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Isolated diverticulitis of the terminal ileum: an unusual cause of abdominal pain
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  1. Rui Mendo1,
  2. Pedro Figueiredo2 and
  3. Gonçalo Saldanha3
  1. 1Gastroenterology, Centro Hospitalar de Lisboa Ocidental EPE, Lisboa, Portugal
  2. 2Gastrenterology, Centro Hospitalar de Lisboa Ocidental EPE, Lisbon, Portugal
  3. 3Radiology, Garcia de Orta Hospital, Almada, Setúbal, Portugal
  1. Correspondence to Dr Rui Mendo; mendorui{at}gmail.com

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Description

A 73-year-old man presented to the emergency department with a 3-day history of abdominal pain, constipation and low-grade fever following a sushi meal. He had no relevant medical history. His physical examination was remarkable for lower right quadrant abdominal pain associated with rebound tenderness. He was afebrile and his vital signs were in the normal range. Laboratory studies revealed mild leucocytosis (11.230/µL) and an elevated C reactive protein (17 mg/dL). He then underwent an abdominal CT showing marked thickening of the last ileal loop with densification of the mesenteric fat along with an image suggestive of a diverticulum (figure 1). There was no pneumoperitoneum. Treatment with bowel rest and broad-spectrum antibiotics was initiated, after which the patient’s condition improved. After 1 week of antibiotic treatment, he was discharged.

Figure 1

Marked thickening of the last ileal loop with densification of the mesenteric fat along with an image suggestive of a diverticulum.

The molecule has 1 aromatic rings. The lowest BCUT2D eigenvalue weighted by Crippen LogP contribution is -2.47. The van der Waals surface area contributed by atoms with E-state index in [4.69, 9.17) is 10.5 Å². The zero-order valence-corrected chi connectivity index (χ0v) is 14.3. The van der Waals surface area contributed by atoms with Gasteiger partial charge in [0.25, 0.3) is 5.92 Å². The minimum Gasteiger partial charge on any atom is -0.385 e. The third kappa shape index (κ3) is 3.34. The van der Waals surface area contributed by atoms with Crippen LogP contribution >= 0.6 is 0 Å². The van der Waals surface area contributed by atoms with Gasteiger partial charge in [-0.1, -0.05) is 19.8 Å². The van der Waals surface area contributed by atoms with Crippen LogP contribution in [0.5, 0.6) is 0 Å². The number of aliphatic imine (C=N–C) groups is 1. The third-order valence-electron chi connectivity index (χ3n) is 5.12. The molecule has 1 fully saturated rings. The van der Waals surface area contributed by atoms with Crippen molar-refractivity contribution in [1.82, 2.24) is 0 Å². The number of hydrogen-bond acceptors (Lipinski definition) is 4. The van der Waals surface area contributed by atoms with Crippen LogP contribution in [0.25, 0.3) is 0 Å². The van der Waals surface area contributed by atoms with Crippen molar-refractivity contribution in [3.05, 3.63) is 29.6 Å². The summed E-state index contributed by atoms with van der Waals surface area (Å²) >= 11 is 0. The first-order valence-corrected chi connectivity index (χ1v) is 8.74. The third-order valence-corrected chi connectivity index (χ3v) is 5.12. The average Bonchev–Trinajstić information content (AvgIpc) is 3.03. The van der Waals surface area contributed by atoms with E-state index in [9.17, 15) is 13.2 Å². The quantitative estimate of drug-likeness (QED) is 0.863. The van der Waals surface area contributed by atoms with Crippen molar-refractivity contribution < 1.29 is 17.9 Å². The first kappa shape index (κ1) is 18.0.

For diagnosis clarification, he underwent an ileocolonoscopy that was unremarkable with the exception of an erythematous ileal diverticulum, supporting the diagnosis of ileal diverticulitis (figure 2).

Figure 2

Erythematous ileal diverticulum in the terminal ileum.

Small bowel diverticula are uncommon, often asymptomatic and most often found in the duodenum.1 Despite the rarity, they can be associated with a range of complications, such as small intestinal bacterial overgrowth, acute diverticulitis, gastrointestinal bleeding and small bowel obstruction.1

The clinical presentation of ileal diverticulitis usually mimics acute appendicitis and small bowel Crohn’s disease. However, in the absence of clearly depicted small bowel diverticula on imaging studies, ileal diverticulitis cannot be readily distinguished from these conditions.1 2 Ileocolonoscopy can be helpful for narrowing the differential diagnosis.2 Management of uncomplicated acute ileal diverticulitis is similar to colonic diverticulitis, with bowel rest and antibiotic treatment.2 Surgical therapy is reserved for patients with frank perforation.

The key point for the diagnosis of ileal diverticulitis lies on high clinical suspicion and imaging studies due to its rarity and nonspecific presentation. Hence, gastroenterologists should be aware of this rare manifestation of small bowel diverticulosis in order to consider it in the differential diagnosis of abdominal pain.

Learning points

  • Ileal diverticulitis is a rare and difficult to diagnose complication of small bowel diverticulosis.

  • Management of ileal diverticulitis is usually conservative, including bowel rest and antibiotic therapy.

  • Physicians should be aware of this rare manifestation of small bowel diverticulosis and should consider it in the differential diagnosis of abdominal pain.

References

Footnotes

  • Contributors RM was responsible for the conception, analysis and interpretation of data as well as drafting and revision of the article. PF was responsible for the critical revision of the article for important intellectual content. GS was responsible for the acquisition and interpretation of data and critical revision of the article. All authors approved the final version of the manuscript.

  • Funding The authors have not declared a specific grant for this research from any funding agency in the public, commercial or not-for-profit sectors.

  • Competing interests None declared.

  • Provenance and peer review Not commissioned; externally peer reviewed.

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